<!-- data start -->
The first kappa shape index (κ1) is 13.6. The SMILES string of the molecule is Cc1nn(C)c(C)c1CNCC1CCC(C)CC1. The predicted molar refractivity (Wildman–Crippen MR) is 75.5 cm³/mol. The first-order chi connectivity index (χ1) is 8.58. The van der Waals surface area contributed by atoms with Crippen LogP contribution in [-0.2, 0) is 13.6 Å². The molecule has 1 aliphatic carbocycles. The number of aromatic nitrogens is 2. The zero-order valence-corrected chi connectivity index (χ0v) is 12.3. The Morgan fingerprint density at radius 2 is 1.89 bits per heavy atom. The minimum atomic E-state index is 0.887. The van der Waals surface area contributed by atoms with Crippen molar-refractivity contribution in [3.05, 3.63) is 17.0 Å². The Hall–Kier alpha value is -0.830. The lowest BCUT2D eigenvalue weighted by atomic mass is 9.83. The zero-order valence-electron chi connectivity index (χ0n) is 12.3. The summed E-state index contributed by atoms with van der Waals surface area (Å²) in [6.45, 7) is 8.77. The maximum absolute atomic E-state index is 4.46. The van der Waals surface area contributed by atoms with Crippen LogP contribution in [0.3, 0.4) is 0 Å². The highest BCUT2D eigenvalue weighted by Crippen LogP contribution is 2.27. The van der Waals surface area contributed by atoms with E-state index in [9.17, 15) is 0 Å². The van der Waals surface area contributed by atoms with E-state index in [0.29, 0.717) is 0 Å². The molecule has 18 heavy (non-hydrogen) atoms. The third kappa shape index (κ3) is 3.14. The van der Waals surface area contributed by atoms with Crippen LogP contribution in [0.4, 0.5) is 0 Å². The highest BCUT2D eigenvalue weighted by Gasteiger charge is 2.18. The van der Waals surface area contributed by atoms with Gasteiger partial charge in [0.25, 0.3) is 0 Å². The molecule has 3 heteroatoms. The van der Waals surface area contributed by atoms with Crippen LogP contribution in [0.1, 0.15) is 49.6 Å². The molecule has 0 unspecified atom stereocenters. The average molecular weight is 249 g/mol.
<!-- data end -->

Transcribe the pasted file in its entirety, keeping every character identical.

The first kappa shape index (κ1) is 13.6. The SMILES string of the molecule is Cc1nn(C)c(C)c1CNCC1CCC(C)CC1. The predicted molar refractivity (Wildman–Crippen MR) is 75.5 cm³/mol. The first-order chi connectivity index (χ1) is 8.58. The van der Waals surface area contributed by atoms with Crippen LogP contribution in [-0.2, 0) is 13.6 Å². The molecule has 1 aliphatic carbocycles. The number of aromatic nitrogens is 2. The zero-order valence-corrected chi connectivity index (χ0v) is 12.3. The Morgan fingerprint density at radius 2 is 1.89 bits per heavy atom. The minimum atomic E-state index is 0.887. The van der Waals surface area contributed by atoms with Crippen molar-refractivity contribution in [3.05, 3.63) is 17.0 Å². The Hall–Kier alpha value is -0.830. The lowest BCUT2D eigenvalue weighted by atomic mass is 9.83. The zero-order valence-electron chi connectivity index (χ0n) is 12.3. The summed E-state index contributed by atoms with van der Waals surface area (Å²) in [6.45, 7) is 8.77. The maximum absolute atomic E-state index is 4.46. The van der Waals surface area contributed by atoms with Crippen LogP contribution in [0.3, 0.4) is 0 Å². The highest BCUT2D eigenvalue weighted by Crippen LogP contribution is 2.27. The van der Waals surface area contributed by atoms with E-state index in [9.17, 15) is 0 Å². The van der Waals surface area contributed by atoms with E-state index in [0.29, 0.717) is 0 Å². The molecule has 18 heavy (non-hydrogen) atoms. The third kappa shape index (κ3) is 3.14. The van der Waals surface area contributed by atoms with Crippen LogP contribution in [0.4, 0.5) is 0 Å². The highest BCUT2D eigenvalue weighted by Gasteiger charge is 2.18. The van der Waals surface area contributed by atoms with Gasteiger partial charge in [0.25, 0.3) is 0 Å². The molecule has 3 heteroatoms. The van der Waals surface area contributed by atoms with Crippen LogP contribution in [0.1, 0.15) is 49.6 Å². The molecule has 0 unspecified atom stereocenters. The average molecular weight is 249 g/mol.